The Gordon PlaceLost Hollow constable Graham Gordon just walked into his abandoned childhood home for the first time in twenty years. Local teenagers have been spreading rumors about disembodied screams coming from inside. Now, thanks to a rickety set of cellar stairs and the hateful spirit of his dead father, he might never escape.

Meanwhile, Channel 6 News feature reporter Afia Afton—whose father is the victim of a local decades-old hate crime—is meeting with town administrator Patsy Blankenship. Her mission is to develop a ghost story feature for a special to air on the station’s Halloween broadcast. When Patsy tells her about the screams at the Gordon place, the past and the present are set on a collision course with potentially catastrophic results.

Can Graham come to terms with his father’s past and redeem his own future? Can the murder mystery that has haunted Afia for most of her life finally be solved?

It’s a fight for the future and the past when spirit and flesh wage war at the Gordon place.

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My Review:

The Gordon Place is a chilling paranormal tale that kept me turning the pages. The writing switches between the past and modern day, and presents a tense and creepy story.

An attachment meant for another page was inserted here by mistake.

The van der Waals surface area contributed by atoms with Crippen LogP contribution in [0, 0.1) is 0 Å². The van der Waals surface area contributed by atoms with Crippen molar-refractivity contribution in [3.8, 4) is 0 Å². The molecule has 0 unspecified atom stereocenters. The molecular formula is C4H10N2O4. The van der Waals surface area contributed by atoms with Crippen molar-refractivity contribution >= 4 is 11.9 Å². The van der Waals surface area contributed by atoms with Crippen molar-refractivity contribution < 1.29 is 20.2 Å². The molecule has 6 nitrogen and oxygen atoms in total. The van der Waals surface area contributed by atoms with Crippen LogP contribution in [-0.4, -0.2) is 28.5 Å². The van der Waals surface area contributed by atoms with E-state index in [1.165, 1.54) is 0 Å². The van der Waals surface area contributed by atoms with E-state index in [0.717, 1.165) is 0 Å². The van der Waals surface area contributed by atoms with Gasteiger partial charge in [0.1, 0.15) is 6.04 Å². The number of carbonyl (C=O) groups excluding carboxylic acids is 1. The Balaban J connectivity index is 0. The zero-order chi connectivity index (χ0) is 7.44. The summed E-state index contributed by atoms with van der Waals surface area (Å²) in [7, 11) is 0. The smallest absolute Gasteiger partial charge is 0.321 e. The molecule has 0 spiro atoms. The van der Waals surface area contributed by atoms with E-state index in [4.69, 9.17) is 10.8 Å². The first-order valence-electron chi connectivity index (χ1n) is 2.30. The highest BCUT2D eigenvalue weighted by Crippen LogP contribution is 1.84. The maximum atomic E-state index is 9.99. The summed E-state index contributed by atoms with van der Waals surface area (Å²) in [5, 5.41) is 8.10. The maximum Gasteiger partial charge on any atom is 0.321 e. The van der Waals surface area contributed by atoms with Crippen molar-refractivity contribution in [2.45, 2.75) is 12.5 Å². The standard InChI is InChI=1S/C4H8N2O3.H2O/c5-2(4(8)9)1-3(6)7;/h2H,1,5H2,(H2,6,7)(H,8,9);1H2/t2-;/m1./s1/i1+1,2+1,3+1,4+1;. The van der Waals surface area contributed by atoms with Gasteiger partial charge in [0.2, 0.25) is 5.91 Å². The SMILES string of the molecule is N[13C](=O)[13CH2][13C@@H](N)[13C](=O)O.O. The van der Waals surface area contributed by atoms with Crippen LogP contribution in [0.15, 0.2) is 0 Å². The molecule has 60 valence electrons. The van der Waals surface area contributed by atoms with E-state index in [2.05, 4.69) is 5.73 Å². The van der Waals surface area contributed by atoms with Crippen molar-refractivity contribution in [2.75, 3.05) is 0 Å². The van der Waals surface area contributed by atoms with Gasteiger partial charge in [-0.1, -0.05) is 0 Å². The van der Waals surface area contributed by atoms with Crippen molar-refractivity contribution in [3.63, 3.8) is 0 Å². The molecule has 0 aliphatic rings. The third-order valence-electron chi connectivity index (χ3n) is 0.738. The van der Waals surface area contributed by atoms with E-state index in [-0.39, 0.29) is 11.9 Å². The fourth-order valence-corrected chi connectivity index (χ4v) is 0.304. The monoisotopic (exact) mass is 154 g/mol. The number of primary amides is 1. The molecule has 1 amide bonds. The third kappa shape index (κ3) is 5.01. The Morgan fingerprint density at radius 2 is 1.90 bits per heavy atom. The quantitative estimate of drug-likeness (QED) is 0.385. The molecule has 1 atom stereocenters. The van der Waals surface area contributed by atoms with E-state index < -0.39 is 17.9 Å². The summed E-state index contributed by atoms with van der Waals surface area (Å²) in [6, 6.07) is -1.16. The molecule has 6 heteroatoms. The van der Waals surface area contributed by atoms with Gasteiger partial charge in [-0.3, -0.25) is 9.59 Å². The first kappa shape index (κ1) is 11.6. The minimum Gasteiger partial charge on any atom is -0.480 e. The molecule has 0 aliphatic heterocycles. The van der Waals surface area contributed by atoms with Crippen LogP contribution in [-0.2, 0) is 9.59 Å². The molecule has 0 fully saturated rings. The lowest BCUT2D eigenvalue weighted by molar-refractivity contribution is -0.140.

Duty calls and, as the only constable in the small town of Lost Hollow, Graham Gordon has returned to his childhood home. A place where his mother left him to be beaten and abused by his alcoholic father, who has now been dead for many years. Graham has an accident and because of the run-down state of the house, he can’t get out.

Meanwhile, reporter, Afia Afton and cameraman, Joe ‘Staff’ Stafford are on their way to Lost Hollow to film a ghost story feature. B&B owner, Patsy, has a tale to tell them about the local entity, The Black Bitch, a dog with a human face.

Afia left Lost Hollow as a child, after someone murdered her father, a few years after her mother had disappeared, and she’s never been back until now.

Graham and Afia’s fathers had bad blood between them, but no-one knew, or cared, about how deep the hostility ran, or the extent of Lee Gordon’s hatred, until the events in the book run their course.

An intriguing and creepy, haunted house story with ghosts, spirits and possession. Not for the easily offended as the antagonist is a vile and abusive racist.

 

About The Author:

Isaac ThorneIsaac Thorne is a nice man who has, over the course of his life, developed a modest ability to spin a good yarn. Really. He promises. Just don’t push him down a flight of stairs.

You can find Isaac on Twitter or on Facebook.

Isaac reviews films for TNHorror.com and TheHorrorcist.com. He is the host of Thorne’s Theater of Terror and Classic Cuts on 24/7/365 horror-themed SCRM Radio.